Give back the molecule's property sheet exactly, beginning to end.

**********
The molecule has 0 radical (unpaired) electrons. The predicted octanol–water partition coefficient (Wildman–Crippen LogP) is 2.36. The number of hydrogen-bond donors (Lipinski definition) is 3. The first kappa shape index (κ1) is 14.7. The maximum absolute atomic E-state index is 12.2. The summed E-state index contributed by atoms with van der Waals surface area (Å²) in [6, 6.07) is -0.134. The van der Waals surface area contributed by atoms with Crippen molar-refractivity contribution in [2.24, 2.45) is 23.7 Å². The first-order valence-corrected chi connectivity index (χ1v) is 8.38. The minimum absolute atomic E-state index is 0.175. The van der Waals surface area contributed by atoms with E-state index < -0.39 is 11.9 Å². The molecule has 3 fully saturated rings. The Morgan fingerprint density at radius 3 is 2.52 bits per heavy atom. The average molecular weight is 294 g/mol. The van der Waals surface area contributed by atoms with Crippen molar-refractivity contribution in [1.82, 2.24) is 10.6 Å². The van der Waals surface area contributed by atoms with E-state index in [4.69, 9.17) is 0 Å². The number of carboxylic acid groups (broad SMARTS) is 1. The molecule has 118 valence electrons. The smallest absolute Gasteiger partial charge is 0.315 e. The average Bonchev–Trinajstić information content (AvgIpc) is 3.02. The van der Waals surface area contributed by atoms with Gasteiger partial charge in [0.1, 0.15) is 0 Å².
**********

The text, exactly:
The molecule has 0 radical (unpaired) electrons. The predicted octanol–water partition coefficient (Wildman–Crippen LogP) is 2.36. The number of hydrogen-bond donors (Lipinski definition) is 3. The first kappa shape index (κ1) is 14.7. The maximum absolute atomic E-state index is 12.2. The summed E-state index contributed by atoms with van der Waals surface area (Å²) in [6, 6.07) is -0.134. The van der Waals surface area contributed by atoms with Crippen molar-refractivity contribution in [2.24, 2.45) is 23.7 Å². The first-order valence-corrected chi connectivity index (χ1v) is 8.38. The minimum absolute atomic E-state index is 0.175. The van der Waals surface area contributed by atoms with E-state index < -0.39 is 11.9 Å². The molecule has 3 fully saturated rings. The Morgan fingerprint density at radius 3 is 2.52 bits per heavy atom. The average molecular weight is 294 g/mol. The van der Waals surface area contributed by atoms with Crippen molar-refractivity contribution in [1.82, 2.24) is 10.6 Å². The van der Waals surface area contributed by atoms with E-state index in [4.69, 9.17) is 0 Å². The number of carboxylic acid groups (broad SMARTS) is 1. The molecule has 118 valence electrons. The smallest absolute Gasteiger partial charge is 0.315 e. The average Bonchev–Trinajstić information content (AvgIpc) is 3.02. The van der Waals surface area contributed by atoms with Gasteiger partial charge in [0.1, 0.15) is 0 Å².